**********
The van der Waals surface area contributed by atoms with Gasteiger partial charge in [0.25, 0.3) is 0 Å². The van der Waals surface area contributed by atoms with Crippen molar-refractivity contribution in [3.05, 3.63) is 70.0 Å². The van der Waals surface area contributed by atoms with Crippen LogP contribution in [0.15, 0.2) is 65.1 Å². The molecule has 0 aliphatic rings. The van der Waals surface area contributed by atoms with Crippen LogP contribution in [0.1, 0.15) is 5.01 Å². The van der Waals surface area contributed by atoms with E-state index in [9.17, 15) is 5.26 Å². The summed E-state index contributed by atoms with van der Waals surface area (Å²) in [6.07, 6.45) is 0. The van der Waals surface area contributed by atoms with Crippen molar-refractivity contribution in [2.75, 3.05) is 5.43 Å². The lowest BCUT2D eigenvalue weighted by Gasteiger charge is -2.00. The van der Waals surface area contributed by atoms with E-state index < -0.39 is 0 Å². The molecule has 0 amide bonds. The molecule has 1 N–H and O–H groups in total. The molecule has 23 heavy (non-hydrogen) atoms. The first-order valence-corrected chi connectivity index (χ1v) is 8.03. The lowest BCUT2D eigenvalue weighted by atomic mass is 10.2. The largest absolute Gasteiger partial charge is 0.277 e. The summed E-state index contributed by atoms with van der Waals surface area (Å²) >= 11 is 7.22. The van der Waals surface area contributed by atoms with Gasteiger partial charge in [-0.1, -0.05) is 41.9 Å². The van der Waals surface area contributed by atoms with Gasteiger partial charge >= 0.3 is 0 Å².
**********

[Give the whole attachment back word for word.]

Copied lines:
The van der Waals surface area contributed by atoms with Gasteiger partial charge in [0.25, 0.3) is 0 Å². The van der Waals surface area contributed by atoms with Crippen molar-refractivity contribution in [3.05, 3.63) is 70.0 Å². The van der Waals surface area contributed by atoms with Crippen LogP contribution in [0.15, 0.2) is 65.1 Å². The molecule has 0 aliphatic rings. The van der Waals surface area contributed by atoms with Crippen LogP contribution in [0.1, 0.15) is 5.01 Å². The van der Waals surface area contributed by atoms with E-state index in [9.17, 15) is 5.26 Å². The summed E-state index contributed by atoms with van der Waals surface area (Å²) in [6.07, 6.45) is 0. The van der Waals surface area contributed by atoms with Crippen molar-refractivity contribution in [2.75, 3.05) is 5.43 Å². The lowest BCUT2D eigenvalue weighted by Gasteiger charge is -2.00. The van der Waals surface area contributed by atoms with E-state index < -0.39 is 0 Å². The molecule has 0 amide bonds. The molecule has 1 N–H and O–H groups in total. The molecule has 23 heavy (non-hydrogen) atoms. The first-order valence-corrected chi connectivity index (χ1v) is 8.03. The lowest BCUT2D eigenvalue weighted by atomic mass is 10.2. The largest absolute Gasteiger partial charge is 0.277 e. The summed E-state index contributed by atoms with van der Waals surface area (Å²) >= 11 is 7.22. The van der Waals surface area contributed by atoms with Gasteiger partial charge in [-0.1, -0.05) is 41.9 Å². The van der Waals surface area contributed by atoms with Gasteiger partial charge >= 0.3 is 0 Å².